Z Shen et al, 2014. Coffee consumption and risk of gastric cancer: an updated meta-analysis, Clinics and Research in Hepatology and Gastroenterology, published online ahead of print.

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ABSTRACT

OBJECTIVES: The aim of this study was to perform an updated review to evaluate the effect of coffee consumption on the risk of gastric cancer.

METHODS: We searched the PubMed and Embase database up to October 14th, 2013. Risk ratio (RR) and corresponding 95% confidence intervals (CIs) for the risk of gastric cancer were used as effect sizes. Overall effect sizes were derived using a fixed-effects model or a random-effects model when appropriate. Then in subgroup analyses, the data were reanalyzed, which were stratified by gender, area and follow-up time.

RESULTS: A total of 8 separate studies, including 312,993 volunteers (among them 1429 were diagnosed with gastric cancer in 10-18 years’ follow-up), were considered in the meta-analysis. The overall estimate of coffee consumption on the risk of gastric cancer showed a pooled RR of 1.24 (95% CI: 1.03-1.49; P=0.026). In subgroup analyses, the pooled RR of gastric cancer was 1.36 (95% CI: 1.06-1.75) for USA volunteers and 1.29 (95% CI: 1.05-1.59) for people with more than 15-year follow-up time. The sensitivity analysis proved the stability and credibility of our results, and there was no significant bias (Begg’s test P=0.640, Egger’s test P=0.600) among the studies.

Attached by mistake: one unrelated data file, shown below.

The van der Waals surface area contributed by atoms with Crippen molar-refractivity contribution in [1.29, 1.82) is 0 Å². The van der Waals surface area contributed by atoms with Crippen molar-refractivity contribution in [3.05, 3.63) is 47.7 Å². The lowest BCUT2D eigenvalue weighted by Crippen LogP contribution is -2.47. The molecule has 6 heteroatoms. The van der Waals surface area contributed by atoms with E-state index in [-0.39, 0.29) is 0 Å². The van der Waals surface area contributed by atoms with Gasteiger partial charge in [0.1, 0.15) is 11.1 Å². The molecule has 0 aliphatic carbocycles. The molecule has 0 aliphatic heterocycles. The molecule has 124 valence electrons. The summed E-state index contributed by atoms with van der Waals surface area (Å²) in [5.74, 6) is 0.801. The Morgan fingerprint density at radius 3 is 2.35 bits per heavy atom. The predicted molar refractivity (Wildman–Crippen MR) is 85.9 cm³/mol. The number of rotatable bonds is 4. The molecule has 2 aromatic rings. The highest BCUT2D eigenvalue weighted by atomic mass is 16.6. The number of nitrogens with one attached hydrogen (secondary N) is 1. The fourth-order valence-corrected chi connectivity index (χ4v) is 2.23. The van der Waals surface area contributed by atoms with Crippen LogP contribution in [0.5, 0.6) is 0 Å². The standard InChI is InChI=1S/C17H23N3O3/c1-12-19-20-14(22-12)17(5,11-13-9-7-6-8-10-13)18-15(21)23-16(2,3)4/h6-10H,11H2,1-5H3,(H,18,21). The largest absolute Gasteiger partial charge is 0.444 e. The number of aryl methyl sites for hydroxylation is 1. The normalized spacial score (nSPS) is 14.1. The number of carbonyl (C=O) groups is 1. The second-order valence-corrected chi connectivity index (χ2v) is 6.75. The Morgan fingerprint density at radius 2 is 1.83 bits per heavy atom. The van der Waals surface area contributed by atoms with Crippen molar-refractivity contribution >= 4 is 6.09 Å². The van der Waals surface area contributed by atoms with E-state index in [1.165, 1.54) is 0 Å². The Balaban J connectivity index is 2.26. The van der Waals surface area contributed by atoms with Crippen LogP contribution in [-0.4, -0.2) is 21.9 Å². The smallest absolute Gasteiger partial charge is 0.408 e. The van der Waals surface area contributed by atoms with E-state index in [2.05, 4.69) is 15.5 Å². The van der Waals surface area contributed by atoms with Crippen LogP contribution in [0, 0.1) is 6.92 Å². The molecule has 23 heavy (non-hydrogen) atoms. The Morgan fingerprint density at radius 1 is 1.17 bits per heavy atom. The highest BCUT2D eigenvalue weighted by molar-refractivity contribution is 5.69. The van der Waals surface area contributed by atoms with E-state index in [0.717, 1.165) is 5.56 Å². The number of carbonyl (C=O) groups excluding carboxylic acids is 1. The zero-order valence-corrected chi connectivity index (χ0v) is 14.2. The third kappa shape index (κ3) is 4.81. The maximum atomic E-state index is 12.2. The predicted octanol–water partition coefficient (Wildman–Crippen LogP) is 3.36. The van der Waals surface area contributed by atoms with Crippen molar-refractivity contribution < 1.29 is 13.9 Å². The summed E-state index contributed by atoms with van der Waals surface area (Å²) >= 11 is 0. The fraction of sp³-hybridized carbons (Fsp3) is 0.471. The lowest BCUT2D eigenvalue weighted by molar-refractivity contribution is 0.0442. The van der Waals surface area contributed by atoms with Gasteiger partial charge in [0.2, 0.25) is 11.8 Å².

CONCLUSIONS: It indicated that coffee consumption was associated with the development of gastric cancer. More coffee drinking could result in the increased risk of gastric cancer.

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